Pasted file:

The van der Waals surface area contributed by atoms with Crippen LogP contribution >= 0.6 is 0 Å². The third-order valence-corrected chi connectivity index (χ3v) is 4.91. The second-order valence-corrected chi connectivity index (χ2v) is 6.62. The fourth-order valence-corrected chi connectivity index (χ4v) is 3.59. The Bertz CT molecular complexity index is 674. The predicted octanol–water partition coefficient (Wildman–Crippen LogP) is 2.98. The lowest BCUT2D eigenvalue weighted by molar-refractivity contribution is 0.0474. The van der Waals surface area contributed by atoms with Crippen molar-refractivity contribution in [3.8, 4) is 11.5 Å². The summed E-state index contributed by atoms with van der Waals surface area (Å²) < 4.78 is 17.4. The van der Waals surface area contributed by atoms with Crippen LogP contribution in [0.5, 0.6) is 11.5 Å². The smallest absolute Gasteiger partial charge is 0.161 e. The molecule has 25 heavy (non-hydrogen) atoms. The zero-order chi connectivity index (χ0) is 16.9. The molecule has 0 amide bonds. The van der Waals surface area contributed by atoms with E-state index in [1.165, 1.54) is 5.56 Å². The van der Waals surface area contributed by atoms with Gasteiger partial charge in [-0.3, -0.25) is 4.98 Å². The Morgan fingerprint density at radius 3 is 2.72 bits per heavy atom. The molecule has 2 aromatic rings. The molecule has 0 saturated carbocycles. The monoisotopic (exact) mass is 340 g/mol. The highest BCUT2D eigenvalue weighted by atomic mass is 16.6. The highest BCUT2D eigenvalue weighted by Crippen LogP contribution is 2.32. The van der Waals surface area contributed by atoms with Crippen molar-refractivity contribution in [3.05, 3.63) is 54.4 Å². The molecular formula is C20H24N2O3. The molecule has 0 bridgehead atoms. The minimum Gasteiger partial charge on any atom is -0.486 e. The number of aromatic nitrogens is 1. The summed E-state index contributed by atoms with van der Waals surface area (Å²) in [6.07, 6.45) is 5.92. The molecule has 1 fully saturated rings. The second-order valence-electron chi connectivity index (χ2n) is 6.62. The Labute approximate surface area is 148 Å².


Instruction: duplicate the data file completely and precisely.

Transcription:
The van der Waals surface area contributed by atoms with Crippen LogP contribution >= 0.6 is 0 Å². The third-order valence-corrected chi connectivity index (χ3v) is 4.91. The second-order valence-corrected chi connectivity index (χ2v) is 6.62. The fourth-order valence-corrected chi connectivity index (χ4v) is 3.59. The Bertz CT molecular complexity index is 674. The predicted octanol–water partition coefficient (Wildman–Crippen LogP) is 2.98. The lowest BCUT2D eigenvalue weighted by molar-refractivity contribution is 0.0474. The van der Waals surface area contributed by atoms with Crippen molar-refractivity contribution in [3.8, 4) is 11.5 Å². The summed E-state index contributed by atoms with van der Waals surface area (Å²) < 4.78 is 17.4. The van der Waals surface area contributed by atoms with Crippen LogP contribution in [0.5, 0.6) is 11.5 Å². The smallest absolute Gasteiger partial charge is 0.161 e. The molecule has 25 heavy (non-hydrogen) atoms. The zero-order chi connectivity index (χ0) is 16.9. The molecule has 0 amide bonds. The van der Waals surface area contributed by atoms with E-state index in [1.165, 1.54) is 5.56 Å². The van der Waals surface area contributed by atoms with Gasteiger partial charge in [-0.3, -0.25) is 4.98 Å². The Morgan fingerprint density at radius 3 is 2.72 bits per heavy atom. The molecule has 2 aromatic rings. The molecule has 0 saturated carbocycles. The monoisotopic (exact) mass is 340 g/mol. The highest BCUT2D eigenvalue weighted by atomic mass is 16.6. The highest BCUT2D eigenvalue weighted by Crippen LogP contribution is 2.32. The van der Waals surface area contributed by atoms with Crippen molar-refractivity contribution in [3.05, 3.63) is 54.4 Å². The molecular formula is C20H24N2O3. The molecule has 0 bridgehead atoms. The minimum Gasteiger partial charge on any atom is -0.486 e. The number of aromatic nitrogens is 1. The summed E-state index contributed by atoms with van der Waals surface area (Å²) in [6.07, 6.45) is 5.92. The molecule has 1 fully saturated rings. The second-order valence-electron chi connectivity index (χ2n) is 6.62. The Labute approximate surface area is 148 Å².